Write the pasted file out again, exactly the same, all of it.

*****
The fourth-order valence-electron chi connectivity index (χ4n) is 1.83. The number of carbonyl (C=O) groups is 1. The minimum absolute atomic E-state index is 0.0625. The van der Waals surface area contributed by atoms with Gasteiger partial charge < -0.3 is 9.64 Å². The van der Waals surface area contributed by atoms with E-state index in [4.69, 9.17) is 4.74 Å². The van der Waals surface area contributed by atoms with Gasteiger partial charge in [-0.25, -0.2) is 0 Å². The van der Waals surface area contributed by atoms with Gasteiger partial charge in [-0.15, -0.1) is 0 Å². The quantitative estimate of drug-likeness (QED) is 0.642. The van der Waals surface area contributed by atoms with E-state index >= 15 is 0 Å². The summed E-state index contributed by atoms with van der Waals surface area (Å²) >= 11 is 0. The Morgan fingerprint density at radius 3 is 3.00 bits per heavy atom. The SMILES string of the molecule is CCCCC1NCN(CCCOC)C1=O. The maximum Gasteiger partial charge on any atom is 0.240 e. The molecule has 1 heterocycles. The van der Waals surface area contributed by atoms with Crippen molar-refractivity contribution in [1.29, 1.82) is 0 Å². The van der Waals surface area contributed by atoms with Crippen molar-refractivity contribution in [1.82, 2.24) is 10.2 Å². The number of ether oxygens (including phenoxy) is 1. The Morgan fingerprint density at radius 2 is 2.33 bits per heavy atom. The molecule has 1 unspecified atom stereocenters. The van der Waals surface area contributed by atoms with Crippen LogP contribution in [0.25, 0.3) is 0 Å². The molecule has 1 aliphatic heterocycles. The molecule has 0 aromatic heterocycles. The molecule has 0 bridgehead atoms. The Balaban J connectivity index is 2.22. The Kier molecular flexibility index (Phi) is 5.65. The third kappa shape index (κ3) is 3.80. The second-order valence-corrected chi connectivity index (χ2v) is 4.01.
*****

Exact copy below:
The fourth-order valence-electron chi connectivity index (χ4n) is 1.83. The number of carbonyl (C=O) groups is 1. The minimum absolute atomic E-state index is 0.0625. The van der Waals surface area contributed by atoms with Gasteiger partial charge < -0.3 is 9.64 Å². The van der Waals surface area contributed by atoms with E-state index in [4.69, 9.17) is 4.74 Å². The van der Waals surface area contributed by atoms with Gasteiger partial charge in [-0.25, -0.2) is 0 Å². The van der Waals surface area contributed by atoms with Gasteiger partial charge in [-0.15, -0.1) is 0 Å². The quantitative estimate of drug-likeness (QED) is 0.642. The van der Waals surface area contributed by atoms with E-state index >= 15 is 0 Å². The summed E-state index contributed by atoms with van der Waals surface area (Å²) >= 11 is 0. The Morgan fingerprint density at radius 3 is 3.00 bits per heavy atom. The SMILES string of the molecule is CCCCC1NCN(CCCOC)C1=O. The maximum Gasteiger partial charge on any atom is 0.240 e. The molecule has 1 heterocycles. The van der Waals surface area contributed by atoms with Crippen molar-refractivity contribution in [1.29, 1.82) is 0 Å². The van der Waals surface area contributed by atoms with Crippen molar-refractivity contribution in [1.82, 2.24) is 10.2 Å². The number of ether oxygens (including phenoxy) is 1. The Morgan fingerprint density at radius 2 is 2.33 bits per heavy atom. The molecule has 1 unspecified atom stereocenters. The van der Waals surface area contributed by atoms with Crippen LogP contribution in [0.25, 0.3) is 0 Å². The molecule has 1 aliphatic heterocycles. The molecule has 0 aromatic heterocycles. The molecule has 0 bridgehead atoms. The Balaban J connectivity index is 2.22. The Kier molecular flexibility index (Phi) is 5.65. The third kappa shape index (κ3) is 3.80. The second-order valence-corrected chi connectivity index (χ2v) is 4.01.